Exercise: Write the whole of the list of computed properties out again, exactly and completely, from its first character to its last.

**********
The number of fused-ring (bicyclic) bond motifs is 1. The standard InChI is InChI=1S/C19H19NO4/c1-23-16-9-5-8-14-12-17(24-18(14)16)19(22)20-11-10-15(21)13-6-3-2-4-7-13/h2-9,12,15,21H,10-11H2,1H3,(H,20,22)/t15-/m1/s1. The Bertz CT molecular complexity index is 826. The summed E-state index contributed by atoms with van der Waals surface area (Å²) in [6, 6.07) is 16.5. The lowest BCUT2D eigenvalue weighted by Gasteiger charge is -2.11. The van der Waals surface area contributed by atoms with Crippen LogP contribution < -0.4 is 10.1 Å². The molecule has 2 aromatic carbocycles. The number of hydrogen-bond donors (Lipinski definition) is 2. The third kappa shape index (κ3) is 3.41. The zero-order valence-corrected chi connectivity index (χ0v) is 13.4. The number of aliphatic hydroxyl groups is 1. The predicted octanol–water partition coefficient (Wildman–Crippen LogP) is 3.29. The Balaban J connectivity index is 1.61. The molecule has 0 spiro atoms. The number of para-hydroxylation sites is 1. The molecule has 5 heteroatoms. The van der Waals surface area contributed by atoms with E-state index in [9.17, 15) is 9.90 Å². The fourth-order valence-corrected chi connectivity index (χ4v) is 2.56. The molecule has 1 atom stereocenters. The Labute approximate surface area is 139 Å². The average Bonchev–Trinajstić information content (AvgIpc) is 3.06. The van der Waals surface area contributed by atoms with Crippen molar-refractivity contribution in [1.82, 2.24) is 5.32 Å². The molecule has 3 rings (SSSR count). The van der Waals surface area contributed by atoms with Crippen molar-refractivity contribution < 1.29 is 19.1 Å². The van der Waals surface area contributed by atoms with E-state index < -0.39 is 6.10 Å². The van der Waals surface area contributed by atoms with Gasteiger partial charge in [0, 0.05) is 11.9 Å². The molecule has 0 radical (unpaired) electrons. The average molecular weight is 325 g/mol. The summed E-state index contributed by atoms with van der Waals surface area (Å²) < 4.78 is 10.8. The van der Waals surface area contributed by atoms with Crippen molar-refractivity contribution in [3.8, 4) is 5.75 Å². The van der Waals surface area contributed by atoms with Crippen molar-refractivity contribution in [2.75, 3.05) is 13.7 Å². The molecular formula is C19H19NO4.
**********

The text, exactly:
The number of fused-ring (bicyclic) bond motifs is 1. The standard InChI is InChI=1S/C19H19NO4/c1-23-16-9-5-8-14-12-17(24-18(14)16)19(22)20-11-10-15(21)13-6-3-2-4-7-13/h2-9,12,15,21H,10-11H2,1H3,(H,20,22)/t15-/m1/s1. The Bertz CT molecular complexity index is 826. The summed E-state index contributed by atoms with van der Waals surface area (Å²) in [6, 6.07) is 16.5. The lowest BCUT2D eigenvalue weighted by Gasteiger charge is -2.11. The van der Waals surface area contributed by atoms with Crippen LogP contribution < -0.4 is 10.1 Å². The molecule has 2 aromatic carbocycles. The number of hydrogen-bond donors (Lipinski definition) is 2. The third kappa shape index (κ3) is 3.41. The zero-order valence-corrected chi connectivity index (χ0v) is 13.4. The number of aliphatic hydroxyl groups is 1. The predicted octanol–water partition coefficient (Wildman–Crippen LogP) is 3.29. The Balaban J connectivity index is 1.61. The molecule has 0 spiro atoms. The number of para-hydroxylation sites is 1. The molecule has 5 heteroatoms. The van der Waals surface area contributed by atoms with E-state index in [9.17, 15) is 9.90 Å². The fourth-order valence-corrected chi connectivity index (χ4v) is 2.56. The molecule has 1 atom stereocenters. The Labute approximate surface area is 139 Å². The average Bonchev–Trinajstić information content (AvgIpc) is 3.06. The van der Waals surface area contributed by atoms with Crippen molar-refractivity contribution in [1.82, 2.24) is 5.32 Å². The molecule has 3 rings (SSSR count). The van der Waals surface area contributed by atoms with Crippen molar-refractivity contribution < 1.29 is 19.1 Å². The van der Waals surface area contributed by atoms with E-state index < -0.39 is 6.10 Å². The van der Waals surface area contributed by atoms with Gasteiger partial charge in [0, 0.05) is 11.9 Å². The molecule has 0 radical (unpaired) electrons. The average molecular weight is 325 g/mol. The summed E-state index contributed by atoms with van der Waals surface area (Å²) < 4.78 is 10.8. The van der Waals surface area contributed by atoms with Crippen molar-refractivity contribution in [3.8, 4) is 5.75 Å². The van der Waals surface area contributed by atoms with Crippen molar-refractivity contribution in [2.75, 3.05) is 13.7 Å². The molecular formula is C19H19NO4.